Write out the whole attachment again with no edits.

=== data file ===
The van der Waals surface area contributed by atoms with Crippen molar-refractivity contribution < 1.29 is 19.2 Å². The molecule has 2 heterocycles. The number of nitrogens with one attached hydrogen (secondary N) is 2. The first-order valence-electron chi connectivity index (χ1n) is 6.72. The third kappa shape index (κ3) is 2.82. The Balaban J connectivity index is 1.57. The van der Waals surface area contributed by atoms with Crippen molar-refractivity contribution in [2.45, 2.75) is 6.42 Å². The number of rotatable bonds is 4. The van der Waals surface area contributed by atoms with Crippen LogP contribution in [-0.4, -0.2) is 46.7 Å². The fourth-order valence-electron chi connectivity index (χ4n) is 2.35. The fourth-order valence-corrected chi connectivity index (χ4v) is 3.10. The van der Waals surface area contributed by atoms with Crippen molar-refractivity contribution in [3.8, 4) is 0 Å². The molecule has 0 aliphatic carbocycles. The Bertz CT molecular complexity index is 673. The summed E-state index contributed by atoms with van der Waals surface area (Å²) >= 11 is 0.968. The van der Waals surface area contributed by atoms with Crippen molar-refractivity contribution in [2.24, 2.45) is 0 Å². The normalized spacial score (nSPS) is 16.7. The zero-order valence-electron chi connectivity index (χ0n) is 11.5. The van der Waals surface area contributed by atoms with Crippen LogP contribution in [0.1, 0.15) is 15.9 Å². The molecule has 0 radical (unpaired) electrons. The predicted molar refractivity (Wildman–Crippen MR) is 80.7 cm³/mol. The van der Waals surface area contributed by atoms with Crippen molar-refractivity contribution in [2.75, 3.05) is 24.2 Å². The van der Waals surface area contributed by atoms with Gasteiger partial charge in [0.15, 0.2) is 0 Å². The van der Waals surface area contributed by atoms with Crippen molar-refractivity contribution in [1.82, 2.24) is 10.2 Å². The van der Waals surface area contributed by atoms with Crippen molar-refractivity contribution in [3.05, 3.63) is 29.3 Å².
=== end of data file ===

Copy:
The van der Waals surface area contributed by atoms with Crippen molar-refractivity contribution < 1.29 is 19.2 Å². The molecule has 2 heterocycles. The number of nitrogens with one attached hydrogen (secondary N) is 2. The first-order valence-electron chi connectivity index (χ1n) is 6.72. The third kappa shape index (κ3) is 2.82. The Balaban J connectivity index is 1.57. The van der Waals surface area contributed by atoms with Crippen molar-refractivity contribution in [2.45, 2.75) is 6.42 Å². The number of rotatable bonds is 4. The van der Waals surface area contributed by atoms with Crippen LogP contribution in [-0.4, -0.2) is 46.7 Å². The fourth-order valence-electron chi connectivity index (χ4n) is 2.35. The fourth-order valence-corrected chi connectivity index (χ4v) is 3.10. The van der Waals surface area contributed by atoms with Crippen molar-refractivity contribution in [3.8, 4) is 0 Å². The molecule has 0 aliphatic carbocycles. The Bertz CT molecular complexity index is 673. The summed E-state index contributed by atoms with van der Waals surface area (Å²) >= 11 is 0.968. The van der Waals surface area contributed by atoms with Crippen molar-refractivity contribution in [2.24, 2.45) is 0 Å². The normalized spacial score (nSPS) is 16.7. The zero-order valence-electron chi connectivity index (χ0n) is 11.5. The van der Waals surface area contributed by atoms with Crippen LogP contribution in [0.1, 0.15) is 15.9 Å². The molecule has 0 radical (unpaired) electrons. The predicted molar refractivity (Wildman–Crippen MR) is 80.7 cm³/mol. The van der Waals surface area contributed by atoms with Crippen molar-refractivity contribution in [2.75, 3.05) is 24.2 Å². The van der Waals surface area contributed by atoms with Gasteiger partial charge in [0.15, 0.2) is 0 Å². The van der Waals surface area contributed by atoms with Crippen molar-refractivity contribution in [1.82, 2.24) is 10.2 Å². The van der Waals surface area contributed by atoms with Crippen molar-refractivity contribution in [3.05, 3.63) is 29.3 Å².